Monday, March 4, 2013

A Funny Thing Happened at the Baby Shower...

It's amazing how uttering the words, "I had a c-section," completely shuts down a conversation about childbirth. Nobody asks to hear your "birthing story" - is almost seems like, in the eyes of some other mothers, you haven't given birth. Which, of course, is ridiculous. If I didn't give birth to my son, how exactly do you think he got here? He certainly wasn't hatched from a giant blue robin's egg. Nor did we build him out of spare parts, like Frankenstein. It's hurtful when other women assume you have nothing to contribute to a discussion about childbirth because your baby came out of a surgical incision in your abdomen instead of your vagina. Am I supposed to be ashamed of the way my son came into the world? Like somehow, I didn't fulfill my destiny as a woman, or what? And if that is the case, what about the mommies who adopt? Is your effectiveness as a mother dependent on the way your child enters the world? I say no, and I resent the implicit idea that someone who births their child "naturally" is doing what is best for their baby because they love their baby more than someone else. Self-righteous, party of 1, anyone?

Unlike some other c-section mommies I have spoken with, I don't feel as though I was somehow cheated out of my ideal birthing experience. Honestly, I wasn't too hot on the whole idea of a vaginal delivery, and 29 hours of induced labor did nothing to increase my enthusiasm. Yes, that's right, 29 hours. And that is after 42 weeks of carrying my child, 14 days past full term. I have the stretch marks, the saggy tummy, and a 6 inch scar that say I gave birth, no matter what anyone else says. I also had a doctor who decided my 10 lb 9 oz bundle of joy was stuck trying to get through my cervix and it was time to take him out another way. I don't regret having a c-section. I don't regret going through labor. I don't regret having our sweet Monkey Boy. I do regret going so many years allow myself to be shut out of these types of conversations without standing up for myself and our birthing story.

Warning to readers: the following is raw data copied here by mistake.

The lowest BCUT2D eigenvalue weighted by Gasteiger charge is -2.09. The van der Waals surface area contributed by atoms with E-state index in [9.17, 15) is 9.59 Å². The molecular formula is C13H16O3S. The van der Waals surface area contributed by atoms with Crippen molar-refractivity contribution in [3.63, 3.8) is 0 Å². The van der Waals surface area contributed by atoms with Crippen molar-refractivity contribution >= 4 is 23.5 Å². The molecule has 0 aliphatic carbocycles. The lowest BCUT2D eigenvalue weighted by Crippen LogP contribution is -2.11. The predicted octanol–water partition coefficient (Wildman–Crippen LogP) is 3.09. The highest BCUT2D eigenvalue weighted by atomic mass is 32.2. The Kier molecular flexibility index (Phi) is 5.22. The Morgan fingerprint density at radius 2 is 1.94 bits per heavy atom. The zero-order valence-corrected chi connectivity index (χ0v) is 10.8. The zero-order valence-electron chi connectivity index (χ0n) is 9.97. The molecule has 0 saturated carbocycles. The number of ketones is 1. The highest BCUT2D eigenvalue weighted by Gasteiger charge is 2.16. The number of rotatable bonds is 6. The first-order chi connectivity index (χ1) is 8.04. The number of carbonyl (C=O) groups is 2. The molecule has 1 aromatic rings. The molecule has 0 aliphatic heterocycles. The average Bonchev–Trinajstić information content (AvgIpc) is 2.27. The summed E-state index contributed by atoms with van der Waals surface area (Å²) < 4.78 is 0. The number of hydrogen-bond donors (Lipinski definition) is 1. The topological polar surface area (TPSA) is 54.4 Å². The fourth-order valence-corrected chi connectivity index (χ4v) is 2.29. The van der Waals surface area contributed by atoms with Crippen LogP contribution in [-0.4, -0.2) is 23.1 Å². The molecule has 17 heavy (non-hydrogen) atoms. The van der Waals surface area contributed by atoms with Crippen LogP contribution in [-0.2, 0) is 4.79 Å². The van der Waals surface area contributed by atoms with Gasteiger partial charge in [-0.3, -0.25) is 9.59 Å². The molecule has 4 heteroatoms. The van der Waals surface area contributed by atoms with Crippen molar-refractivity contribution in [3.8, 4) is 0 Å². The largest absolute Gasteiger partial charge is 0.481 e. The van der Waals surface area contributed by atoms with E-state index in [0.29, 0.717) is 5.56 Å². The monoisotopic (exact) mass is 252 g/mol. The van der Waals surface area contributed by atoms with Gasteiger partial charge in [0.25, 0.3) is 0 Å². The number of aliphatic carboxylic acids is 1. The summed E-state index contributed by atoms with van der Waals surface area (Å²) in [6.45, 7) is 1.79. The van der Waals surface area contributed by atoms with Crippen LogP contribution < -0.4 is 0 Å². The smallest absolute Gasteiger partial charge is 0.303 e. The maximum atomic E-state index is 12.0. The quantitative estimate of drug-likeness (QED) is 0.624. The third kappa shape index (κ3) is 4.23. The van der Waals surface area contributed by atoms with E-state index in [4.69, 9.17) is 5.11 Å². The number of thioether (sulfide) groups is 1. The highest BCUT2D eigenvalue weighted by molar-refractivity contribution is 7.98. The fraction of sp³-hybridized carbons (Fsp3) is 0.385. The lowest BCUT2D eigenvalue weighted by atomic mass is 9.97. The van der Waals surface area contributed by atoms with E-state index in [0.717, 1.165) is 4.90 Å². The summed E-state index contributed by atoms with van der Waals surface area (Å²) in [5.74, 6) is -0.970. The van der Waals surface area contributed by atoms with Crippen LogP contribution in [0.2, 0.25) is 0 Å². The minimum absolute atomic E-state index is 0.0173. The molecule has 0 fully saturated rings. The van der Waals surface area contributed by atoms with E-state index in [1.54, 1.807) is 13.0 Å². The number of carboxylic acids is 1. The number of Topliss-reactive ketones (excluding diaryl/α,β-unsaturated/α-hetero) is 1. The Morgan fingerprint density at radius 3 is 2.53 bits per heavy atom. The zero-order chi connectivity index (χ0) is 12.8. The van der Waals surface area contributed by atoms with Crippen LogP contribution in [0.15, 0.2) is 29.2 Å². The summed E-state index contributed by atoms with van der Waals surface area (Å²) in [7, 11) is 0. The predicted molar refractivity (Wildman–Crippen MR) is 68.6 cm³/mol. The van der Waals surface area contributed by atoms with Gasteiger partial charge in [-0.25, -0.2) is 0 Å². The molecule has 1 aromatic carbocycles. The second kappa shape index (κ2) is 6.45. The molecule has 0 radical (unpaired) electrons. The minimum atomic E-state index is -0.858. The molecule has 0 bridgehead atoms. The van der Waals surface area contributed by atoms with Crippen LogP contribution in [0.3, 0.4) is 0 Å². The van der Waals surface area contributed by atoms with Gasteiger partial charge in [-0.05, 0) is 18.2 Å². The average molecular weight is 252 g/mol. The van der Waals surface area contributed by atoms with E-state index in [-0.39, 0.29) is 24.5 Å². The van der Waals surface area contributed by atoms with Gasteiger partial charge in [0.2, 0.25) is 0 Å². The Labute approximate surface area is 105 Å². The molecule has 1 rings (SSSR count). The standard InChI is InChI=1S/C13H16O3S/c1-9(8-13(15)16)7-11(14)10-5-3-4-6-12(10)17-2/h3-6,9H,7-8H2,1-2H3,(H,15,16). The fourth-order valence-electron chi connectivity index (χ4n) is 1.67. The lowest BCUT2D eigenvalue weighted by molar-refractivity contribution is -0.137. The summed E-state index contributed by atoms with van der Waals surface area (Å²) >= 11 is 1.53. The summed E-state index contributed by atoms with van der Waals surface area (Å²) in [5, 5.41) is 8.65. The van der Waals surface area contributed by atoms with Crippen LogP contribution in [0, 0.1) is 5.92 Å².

So consider yourself warned, women of the world, when you run into this topic with me at a baby shower, at a mommy's night out, at the grocery store, on Facebook: I am no longer putting up with people expressing negative judgments about any woman's birthing story. C-section mommies of the world, rejoice! We have healthy, beautiful children who could care less which hole they came out of, or even if the hole was in our body or another woman's! How they come out doesn't matter; how we raise them once they're out does. 

Wednesday, November 21, 2012

Pancakes & Parties & Knitting Like Crazy

Well, it's been an eventful week. I thought I'd share a few key moments with you. First, I spoiled myself by whipping up some tasty pancakes on Saturday morning. My favorite, fluffy recipe (not useful when the boys are around, as they prefer thin, crepe-like pancakes) that are absolutely delicious served warm or cold with raspberry jam and sour cream. I'm actually drooling just thinking about it now!

Because I love y'all, I'll share the recipe:

Make It Happen Mama's Favorite Fluffy Pancakes

1 1/2 cups flour
3 1/2 teaspoons baking powder
1 Tablespoon white sugar
1 teaspoon salt
3 Tablespoon melted butter
1 egg
1 1/4 cups milk

1. Spray a frying pan and heat it over low-medium heat
2. In a large bowl, mix together the dry ingredients, then mix in the wet ingredients until it is smooth.
3. Spoon about 1/4 cup for each pancake
4. Cook for about 5 minutes on each side
5. Serve with raspberry jam and sour cream - yum!